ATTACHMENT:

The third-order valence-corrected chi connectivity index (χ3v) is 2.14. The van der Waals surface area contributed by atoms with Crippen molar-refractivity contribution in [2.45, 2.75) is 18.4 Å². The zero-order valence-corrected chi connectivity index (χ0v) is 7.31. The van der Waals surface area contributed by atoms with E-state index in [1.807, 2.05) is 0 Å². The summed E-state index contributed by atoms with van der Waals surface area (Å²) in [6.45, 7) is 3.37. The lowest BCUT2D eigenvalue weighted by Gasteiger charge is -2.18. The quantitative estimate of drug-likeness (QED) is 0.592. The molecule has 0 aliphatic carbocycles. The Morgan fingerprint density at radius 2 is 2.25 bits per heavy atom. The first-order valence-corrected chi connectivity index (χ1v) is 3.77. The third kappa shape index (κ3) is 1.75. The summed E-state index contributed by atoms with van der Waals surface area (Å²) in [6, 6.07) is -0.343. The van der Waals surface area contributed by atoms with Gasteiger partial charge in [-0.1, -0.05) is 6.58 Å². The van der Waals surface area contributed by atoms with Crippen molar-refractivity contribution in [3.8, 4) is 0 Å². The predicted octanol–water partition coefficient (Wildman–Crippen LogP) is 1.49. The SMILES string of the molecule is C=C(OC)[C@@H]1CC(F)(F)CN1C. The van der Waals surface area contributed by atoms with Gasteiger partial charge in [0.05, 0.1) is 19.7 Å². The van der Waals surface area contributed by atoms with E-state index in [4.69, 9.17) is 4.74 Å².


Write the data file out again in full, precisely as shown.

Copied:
The third-order valence-corrected chi connectivity index (χ3v) is 2.14. The van der Waals surface area contributed by atoms with Crippen molar-refractivity contribution in [2.45, 2.75) is 18.4 Å². The zero-order valence-corrected chi connectivity index (χ0v) is 7.31. The van der Waals surface area contributed by atoms with E-state index in [1.807, 2.05) is 0 Å². The summed E-state index contributed by atoms with van der Waals surface area (Å²) in [6.45, 7) is 3.37. The lowest BCUT2D eigenvalue weighted by Gasteiger charge is -2.18. The quantitative estimate of drug-likeness (QED) is 0.592. The molecule has 0 aliphatic carbocycles. The Morgan fingerprint density at radius 2 is 2.25 bits per heavy atom. The first-order valence-corrected chi connectivity index (χ1v) is 3.77. The third kappa shape index (κ3) is 1.75. The summed E-state index contributed by atoms with van der Waals surface area (Å²) in [6, 6.07) is -0.343. The van der Waals surface area contributed by atoms with Gasteiger partial charge in [-0.1, -0.05) is 6.58 Å². The van der Waals surface area contributed by atoms with Crippen molar-refractivity contribution in [3.8, 4) is 0 Å². The predicted octanol–water partition coefficient (Wildman–Crippen LogP) is 1.49. The SMILES string of the molecule is C=C(OC)[C@@H]1CC(F)(F)CN1C. The van der Waals surface area contributed by atoms with Gasteiger partial charge in [0.05, 0.1) is 19.7 Å². The van der Waals surface area contributed by atoms with E-state index in [4.69, 9.17) is 4.74 Å².